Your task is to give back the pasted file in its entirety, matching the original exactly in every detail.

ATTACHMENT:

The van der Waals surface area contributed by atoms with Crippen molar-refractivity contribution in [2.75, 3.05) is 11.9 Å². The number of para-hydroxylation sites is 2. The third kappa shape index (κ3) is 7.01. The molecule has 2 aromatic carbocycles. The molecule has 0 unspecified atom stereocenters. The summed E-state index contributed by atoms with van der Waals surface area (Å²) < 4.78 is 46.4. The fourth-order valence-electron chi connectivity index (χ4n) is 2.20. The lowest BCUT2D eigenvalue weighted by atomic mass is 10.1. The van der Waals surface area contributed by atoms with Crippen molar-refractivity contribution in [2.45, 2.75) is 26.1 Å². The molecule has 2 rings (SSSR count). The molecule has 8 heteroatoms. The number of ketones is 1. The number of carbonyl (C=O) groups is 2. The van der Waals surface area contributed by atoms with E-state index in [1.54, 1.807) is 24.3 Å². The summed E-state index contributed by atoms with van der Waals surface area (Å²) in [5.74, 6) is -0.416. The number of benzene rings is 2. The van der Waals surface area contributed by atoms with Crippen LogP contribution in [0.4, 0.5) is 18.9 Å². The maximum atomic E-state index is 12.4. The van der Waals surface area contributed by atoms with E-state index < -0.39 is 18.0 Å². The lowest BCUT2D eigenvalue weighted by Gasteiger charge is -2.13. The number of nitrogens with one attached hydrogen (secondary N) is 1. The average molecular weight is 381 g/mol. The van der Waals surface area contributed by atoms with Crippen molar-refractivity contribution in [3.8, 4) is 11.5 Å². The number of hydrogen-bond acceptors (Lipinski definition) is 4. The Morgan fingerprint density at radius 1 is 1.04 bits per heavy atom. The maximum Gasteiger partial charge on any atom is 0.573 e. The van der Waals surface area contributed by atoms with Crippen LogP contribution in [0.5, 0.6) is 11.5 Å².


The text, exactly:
The van der Waals surface area contributed by atoms with Crippen molar-refractivity contribution in [2.75, 3.05) is 11.9 Å². The number of para-hydroxylation sites is 2. The third kappa shape index (κ3) is 7.01. The molecule has 2 aromatic carbocycles. The molecule has 0 unspecified atom stereocenters. The summed E-state index contributed by atoms with van der Waals surface area (Å²) < 4.78 is 46.4. The fourth-order valence-electron chi connectivity index (χ4n) is 2.20. The lowest BCUT2D eigenvalue weighted by atomic mass is 10.1. The van der Waals surface area contributed by atoms with Crippen molar-refractivity contribution in [2.45, 2.75) is 26.1 Å². The molecule has 2 rings (SSSR count). The molecule has 8 heteroatoms. The number of ketones is 1. The number of carbonyl (C=O) groups is 2. The van der Waals surface area contributed by atoms with E-state index in [1.54, 1.807) is 24.3 Å². The summed E-state index contributed by atoms with van der Waals surface area (Å²) in [5.74, 6) is -0.416. The number of benzene rings is 2. The van der Waals surface area contributed by atoms with Crippen LogP contribution in [0.4, 0.5) is 18.9 Å². The maximum atomic E-state index is 12.4. The van der Waals surface area contributed by atoms with E-state index < -0.39 is 18.0 Å². The lowest BCUT2D eigenvalue weighted by Gasteiger charge is -2.13. The number of nitrogens with one attached hydrogen (secondary N) is 1. The average molecular weight is 381 g/mol. The van der Waals surface area contributed by atoms with Crippen molar-refractivity contribution in [3.8, 4) is 11.5 Å². The number of hydrogen-bond acceptors (Lipinski definition) is 4. The Morgan fingerprint density at radius 1 is 1.04 bits per heavy atom. The maximum Gasteiger partial charge on any atom is 0.573 e. The van der Waals surface area contributed by atoms with Crippen LogP contribution in [0.5, 0.6) is 11.5 Å².